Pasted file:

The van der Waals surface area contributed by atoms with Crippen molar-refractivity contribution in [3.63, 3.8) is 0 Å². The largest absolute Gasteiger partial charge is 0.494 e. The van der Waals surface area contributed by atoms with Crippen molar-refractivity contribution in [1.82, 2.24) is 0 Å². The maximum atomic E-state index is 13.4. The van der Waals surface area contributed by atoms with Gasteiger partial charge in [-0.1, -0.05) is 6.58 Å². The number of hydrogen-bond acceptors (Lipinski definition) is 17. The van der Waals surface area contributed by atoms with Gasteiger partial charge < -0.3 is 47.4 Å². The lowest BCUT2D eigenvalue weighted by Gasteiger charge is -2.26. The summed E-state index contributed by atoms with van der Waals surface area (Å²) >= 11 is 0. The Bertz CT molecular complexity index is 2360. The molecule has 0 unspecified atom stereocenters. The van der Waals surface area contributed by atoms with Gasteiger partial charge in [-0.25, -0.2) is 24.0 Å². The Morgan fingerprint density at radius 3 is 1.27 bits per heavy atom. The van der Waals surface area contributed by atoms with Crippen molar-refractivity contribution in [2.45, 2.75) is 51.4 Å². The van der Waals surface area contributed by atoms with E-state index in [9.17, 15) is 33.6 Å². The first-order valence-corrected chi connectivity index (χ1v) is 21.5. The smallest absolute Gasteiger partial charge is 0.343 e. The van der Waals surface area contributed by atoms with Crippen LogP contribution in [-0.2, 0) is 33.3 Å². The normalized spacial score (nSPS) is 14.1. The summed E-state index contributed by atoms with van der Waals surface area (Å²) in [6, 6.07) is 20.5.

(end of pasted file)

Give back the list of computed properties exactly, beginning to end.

The van der Waals surface area contributed by atoms with Crippen molar-refractivity contribution in [3.63, 3.8) is 0 Å². The largest absolute Gasteiger partial charge is 0.494 e. The van der Waals surface area contributed by atoms with Crippen molar-refractivity contribution in [1.82, 2.24) is 0 Å². The maximum atomic E-state index is 13.4. The van der Waals surface area contributed by atoms with Gasteiger partial charge in [-0.1, -0.05) is 6.58 Å². The number of hydrogen-bond acceptors (Lipinski definition) is 17. The van der Waals surface area contributed by atoms with Gasteiger partial charge < -0.3 is 47.4 Å². The lowest BCUT2D eigenvalue weighted by Gasteiger charge is -2.26. The summed E-state index contributed by atoms with van der Waals surface area (Å²) >= 11 is 0. The Bertz CT molecular complexity index is 2360. The molecule has 0 unspecified atom stereocenters. The van der Waals surface area contributed by atoms with Gasteiger partial charge in [-0.25, -0.2) is 24.0 Å². The Morgan fingerprint density at radius 3 is 1.27 bits per heavy atom. The van der Waals surface area contributed by atoms with Crippen molar-refractivity contribution in [2.45, 2.75) is 51.4 Å². The van der Waals surface area contributed by atoms with E-state index in [9.17, 15) is 33.6 Å². The first-order valence-corrected chi connectivity index (χ1v) is 21.5. The smallest absolute Gasteiger partial charge is 0.343 e. The van der Waals surface area contributed by atoms with Crippen LogP contribution in [-0.2, 0) is 33.3 Å². The normalized spacial score (nSPS) is 14.1. The summed E-state index contributed by atoms with van der Waals surface area (Å²) in [6, 6.07) is 20.5.